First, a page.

Frontiers in the atomistic simulation of nanoscale electron devices
Abstract: Addressing accurate simulations of electronic and transport properties of nanoscale devices requires to consider physical models including quantum mechanical effects as well as phonon scattering and spatial fluctuations due to non-ideal surfaces and defects. Self-consistent quantum simulations based on the non-equilibrium Green’s function formalism have been extensively used for this purpose during the last years. This talk will briefly discuss this methodology and show advantages and drawbacks of different Hamiltonian models used to describe the energy dispersion of the channel material, going from the effective mass approximation to the empirical tight-binding model. Illustrative results on FDSOI and nanowire FETs will be presented. Finally, the theory and application of a ﬁrst-principles transport methodology employing a basis set composed of the Bloch functions will be introduced. Such an approach enables full ab-initio quantum transport calculations with a reasonable computational cost and permits to address self-consistent simulations of electron devices based on novel 2D materials.
Marco Pala received the physics degree and the PhD in electronical engineering from the University of Pisa, Italy in 2000 and 2004, respectively. From 2004 to 2005 he was post-doc at CEA-LETI, Grenoble, France. He joined the CNRS as research scientist in 11/2005 at IMEP-LAHC, Grenoble. From 2016 he is with the Centre for Nanoscience and Nanotechnology (C2N), Palaiseau, France, where is the leader of the computational electronics group. His main research interests concern the electronic and transport properties of nanoscale devices. Recently, he worked on quantum transport calculations based on ab-initio methods to assess the use of new materials in nanoelectronics. He is co-author of 73 papers in peer-reviewed journals and 48 proceedings in international conferences.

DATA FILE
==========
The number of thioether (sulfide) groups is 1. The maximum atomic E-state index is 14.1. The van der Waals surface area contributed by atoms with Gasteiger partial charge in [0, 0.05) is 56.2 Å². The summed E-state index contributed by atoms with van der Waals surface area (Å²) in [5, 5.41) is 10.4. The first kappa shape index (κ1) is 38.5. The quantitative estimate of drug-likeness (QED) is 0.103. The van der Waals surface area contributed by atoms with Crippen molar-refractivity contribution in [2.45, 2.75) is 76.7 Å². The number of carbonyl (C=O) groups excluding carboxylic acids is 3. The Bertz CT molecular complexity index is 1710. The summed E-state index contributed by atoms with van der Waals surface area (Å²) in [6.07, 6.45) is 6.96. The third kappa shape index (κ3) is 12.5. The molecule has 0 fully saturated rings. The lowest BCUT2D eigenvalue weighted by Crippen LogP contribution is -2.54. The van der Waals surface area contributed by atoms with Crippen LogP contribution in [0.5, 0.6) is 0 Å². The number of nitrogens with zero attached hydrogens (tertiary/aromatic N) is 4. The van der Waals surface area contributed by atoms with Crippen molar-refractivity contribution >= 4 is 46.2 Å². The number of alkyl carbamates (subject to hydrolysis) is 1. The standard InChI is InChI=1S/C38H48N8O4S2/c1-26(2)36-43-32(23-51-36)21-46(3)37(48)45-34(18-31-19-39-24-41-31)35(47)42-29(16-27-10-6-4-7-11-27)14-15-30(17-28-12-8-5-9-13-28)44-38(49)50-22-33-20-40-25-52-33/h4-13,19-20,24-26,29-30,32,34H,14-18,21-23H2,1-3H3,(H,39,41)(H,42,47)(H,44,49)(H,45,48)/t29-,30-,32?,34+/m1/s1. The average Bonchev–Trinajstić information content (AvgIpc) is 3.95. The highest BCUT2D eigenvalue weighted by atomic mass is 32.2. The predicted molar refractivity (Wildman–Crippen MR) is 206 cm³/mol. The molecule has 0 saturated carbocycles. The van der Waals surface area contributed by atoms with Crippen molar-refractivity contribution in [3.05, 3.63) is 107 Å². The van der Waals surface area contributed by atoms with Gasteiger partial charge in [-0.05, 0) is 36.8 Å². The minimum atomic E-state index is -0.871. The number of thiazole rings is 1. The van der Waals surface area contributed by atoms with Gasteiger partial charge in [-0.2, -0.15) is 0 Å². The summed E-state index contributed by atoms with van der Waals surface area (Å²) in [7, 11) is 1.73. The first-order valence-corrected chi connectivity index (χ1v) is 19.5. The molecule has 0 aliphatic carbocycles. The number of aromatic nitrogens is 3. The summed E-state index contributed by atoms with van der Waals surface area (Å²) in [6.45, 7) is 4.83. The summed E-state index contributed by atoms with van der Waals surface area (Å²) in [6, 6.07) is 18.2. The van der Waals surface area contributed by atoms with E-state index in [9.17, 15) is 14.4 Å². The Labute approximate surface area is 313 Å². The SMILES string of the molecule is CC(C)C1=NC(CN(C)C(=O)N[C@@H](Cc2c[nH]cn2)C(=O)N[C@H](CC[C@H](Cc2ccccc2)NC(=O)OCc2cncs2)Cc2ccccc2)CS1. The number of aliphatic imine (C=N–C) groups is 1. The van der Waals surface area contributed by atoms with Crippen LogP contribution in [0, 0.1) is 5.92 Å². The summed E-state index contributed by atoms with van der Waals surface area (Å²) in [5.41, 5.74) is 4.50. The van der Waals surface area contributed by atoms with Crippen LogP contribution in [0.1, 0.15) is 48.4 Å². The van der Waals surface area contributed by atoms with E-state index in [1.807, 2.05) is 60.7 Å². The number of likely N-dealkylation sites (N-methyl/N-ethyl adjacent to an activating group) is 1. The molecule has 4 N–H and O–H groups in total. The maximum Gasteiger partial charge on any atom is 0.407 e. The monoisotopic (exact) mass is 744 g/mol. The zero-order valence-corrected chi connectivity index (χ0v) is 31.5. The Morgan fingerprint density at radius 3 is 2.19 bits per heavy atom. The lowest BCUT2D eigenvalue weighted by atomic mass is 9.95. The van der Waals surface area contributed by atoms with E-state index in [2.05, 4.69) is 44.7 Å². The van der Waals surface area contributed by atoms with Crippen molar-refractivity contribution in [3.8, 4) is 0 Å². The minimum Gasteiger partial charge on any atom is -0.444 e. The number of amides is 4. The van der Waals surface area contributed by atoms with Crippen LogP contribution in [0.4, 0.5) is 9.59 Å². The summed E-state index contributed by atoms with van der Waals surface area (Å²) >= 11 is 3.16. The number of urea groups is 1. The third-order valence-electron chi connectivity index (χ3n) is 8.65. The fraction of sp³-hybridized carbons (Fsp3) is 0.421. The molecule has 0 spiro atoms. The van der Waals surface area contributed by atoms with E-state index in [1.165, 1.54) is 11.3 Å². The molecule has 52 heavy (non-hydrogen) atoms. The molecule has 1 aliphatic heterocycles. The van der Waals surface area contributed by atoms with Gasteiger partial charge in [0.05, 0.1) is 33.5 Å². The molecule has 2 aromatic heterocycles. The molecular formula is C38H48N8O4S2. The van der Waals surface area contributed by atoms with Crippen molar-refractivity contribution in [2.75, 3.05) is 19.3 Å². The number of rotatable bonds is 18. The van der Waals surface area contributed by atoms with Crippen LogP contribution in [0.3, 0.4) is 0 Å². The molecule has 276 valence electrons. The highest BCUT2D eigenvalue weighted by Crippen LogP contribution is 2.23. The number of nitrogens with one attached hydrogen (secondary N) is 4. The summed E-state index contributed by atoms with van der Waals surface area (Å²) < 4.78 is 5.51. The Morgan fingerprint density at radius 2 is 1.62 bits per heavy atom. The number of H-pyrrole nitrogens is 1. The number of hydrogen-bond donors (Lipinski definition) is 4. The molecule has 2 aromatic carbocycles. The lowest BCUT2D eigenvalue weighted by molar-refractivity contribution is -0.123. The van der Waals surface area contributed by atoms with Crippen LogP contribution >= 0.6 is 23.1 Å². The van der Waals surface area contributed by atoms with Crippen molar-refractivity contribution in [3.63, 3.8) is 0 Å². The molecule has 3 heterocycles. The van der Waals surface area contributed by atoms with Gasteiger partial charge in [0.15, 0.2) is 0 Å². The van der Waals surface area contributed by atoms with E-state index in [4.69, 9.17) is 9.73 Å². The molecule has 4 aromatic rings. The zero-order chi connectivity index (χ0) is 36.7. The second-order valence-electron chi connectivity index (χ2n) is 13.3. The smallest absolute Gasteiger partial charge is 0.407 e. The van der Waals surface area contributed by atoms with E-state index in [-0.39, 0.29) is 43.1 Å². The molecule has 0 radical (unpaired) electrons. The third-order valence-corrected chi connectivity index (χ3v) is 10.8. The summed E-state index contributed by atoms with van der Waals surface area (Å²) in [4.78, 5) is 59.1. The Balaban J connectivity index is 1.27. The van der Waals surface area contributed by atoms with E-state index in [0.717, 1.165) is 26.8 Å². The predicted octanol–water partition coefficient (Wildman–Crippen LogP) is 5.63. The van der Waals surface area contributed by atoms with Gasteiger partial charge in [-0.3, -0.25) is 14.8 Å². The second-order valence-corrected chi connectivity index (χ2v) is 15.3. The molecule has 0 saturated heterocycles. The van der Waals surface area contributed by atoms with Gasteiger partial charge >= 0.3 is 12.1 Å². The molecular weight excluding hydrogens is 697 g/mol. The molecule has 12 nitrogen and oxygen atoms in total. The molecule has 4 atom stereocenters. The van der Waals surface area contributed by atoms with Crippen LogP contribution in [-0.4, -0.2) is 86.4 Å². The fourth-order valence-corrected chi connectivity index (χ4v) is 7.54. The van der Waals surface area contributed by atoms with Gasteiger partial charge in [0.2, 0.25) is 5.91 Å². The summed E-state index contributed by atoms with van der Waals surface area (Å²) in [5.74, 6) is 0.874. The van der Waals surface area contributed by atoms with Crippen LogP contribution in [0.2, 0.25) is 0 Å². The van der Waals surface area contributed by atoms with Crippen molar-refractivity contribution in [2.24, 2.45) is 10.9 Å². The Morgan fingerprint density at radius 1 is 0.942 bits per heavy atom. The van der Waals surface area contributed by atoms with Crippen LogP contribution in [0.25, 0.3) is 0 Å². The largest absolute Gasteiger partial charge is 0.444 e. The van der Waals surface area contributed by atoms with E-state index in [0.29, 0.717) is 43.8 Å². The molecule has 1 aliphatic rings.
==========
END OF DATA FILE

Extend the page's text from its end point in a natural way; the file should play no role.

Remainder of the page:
Modeling Advances for Single Photon Avalanche Diode: From optical simulation to Monte Carlo simulation.
Abstract: Single Photon Avalanche Diodes (SPAD) are key optoelectronic detectors for medical imaging, camera ranging and automotive laser imaging detection and ranging (LiDAR) applications. The optimization of the SPAD Figure Of Merits is strategic at an industrial level. Currently, the Photon Detection Probability (PDE), the timing statistic response to avalanche (Jitter) and the SPAD quench probability must be co-optimized using advanced numerical methods.
In this presentation we report a rigorous simulations using Monte Carlo Breakdown Probability (BRP) predictions coupled to optical simulations of PDE and Jitter (see figure 1). We also discuss in detail, the quench probability of these diodes once in avalanche. This latter point, rarely discussed in literature, is addressed using a Mixed-Mode Monte Carlo approach including the quench circuit.